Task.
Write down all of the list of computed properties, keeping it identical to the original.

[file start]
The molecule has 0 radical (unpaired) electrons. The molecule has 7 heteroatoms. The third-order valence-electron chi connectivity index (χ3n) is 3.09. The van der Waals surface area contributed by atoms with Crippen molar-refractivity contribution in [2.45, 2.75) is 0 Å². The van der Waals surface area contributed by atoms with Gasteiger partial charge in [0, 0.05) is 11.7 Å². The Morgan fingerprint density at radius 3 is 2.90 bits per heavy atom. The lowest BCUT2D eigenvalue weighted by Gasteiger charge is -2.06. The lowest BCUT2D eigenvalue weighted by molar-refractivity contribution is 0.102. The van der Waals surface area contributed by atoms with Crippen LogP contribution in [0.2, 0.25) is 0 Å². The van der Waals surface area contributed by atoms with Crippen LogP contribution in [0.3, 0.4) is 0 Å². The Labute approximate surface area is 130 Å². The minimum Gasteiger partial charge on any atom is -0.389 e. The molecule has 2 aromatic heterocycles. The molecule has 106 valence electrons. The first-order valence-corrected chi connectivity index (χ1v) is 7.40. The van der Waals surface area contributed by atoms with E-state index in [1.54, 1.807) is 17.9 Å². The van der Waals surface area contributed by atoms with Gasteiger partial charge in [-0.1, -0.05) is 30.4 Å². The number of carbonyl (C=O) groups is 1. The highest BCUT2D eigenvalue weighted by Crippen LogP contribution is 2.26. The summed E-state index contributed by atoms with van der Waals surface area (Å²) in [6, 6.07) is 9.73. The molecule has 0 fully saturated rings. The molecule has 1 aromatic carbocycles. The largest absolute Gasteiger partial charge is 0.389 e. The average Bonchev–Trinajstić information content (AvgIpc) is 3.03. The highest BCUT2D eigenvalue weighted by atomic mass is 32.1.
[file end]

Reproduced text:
The molecule has 0 radical (unpaired) electrons. The molecule has 7 heteroatoms. The third-order valence-electron chi connectivity index (χ3n) is 3.09. The van der Waals surface area contributed by atoms with Crippen molar-refractivity contribution in [2.45, 2.75) is 0 Å². The van der Waals surface area contributed by atoms with Gasteiger partial charge in [0, 0.05) is 11.7 Å². The Morgan fingerprint density at radius 3 is 2.90 bits per heavy atom. The lowest BCUT2D eigenvalue weighted by Gasteiger charge is -2.06. The lowest BCUT2D eigenvalue weighted by molar-refractivity contribution is 0.102. The van der Waals surface area contributed by atoms with Crippen LogP contribution in [0.2, 0.25) is 0 Å². The van der Waals surface area contributed by atoms with Crippen LogP contribution in [0.3, 0.4) is 0 Å². The Labute approximate surface area is 130 Å². The minimum Gasteiger partial charge on any atom is -0.389 e. The molecule has 2 aromatic heterocycles. The molecule has 106 valence electrons. The first-order valence-corrected chi connectivity index (χ1v) is 7.40. The van der Waals surface area contributed by atoms with E-state index in [1.54, 1.807) is 17.9 Å². The van der Waals surface area contributed by atoms with Gasteiger partial charge in [-0.1, -0.05) is 30.4 Å². The number of carbonyl (C=O) groups is 1. The highest BCUT2D eigenvalue weighted by Crippen LogP contribution is 2.26. The summed E-state index contributed by atoms with van der Waals surface area (Å²) in [6, 6.07) is 9.73. The molecule has 0 fully saturated rings. The molecule has 1 aromatic carbocycles. The largest absolute Gasteiger partial charge is 0.389 e. The average Bonchev–Trinajstić information content (AvgIpc) is 3.03. The highest BCUT2D eigenvalue weighted by atomic mass is 32.1.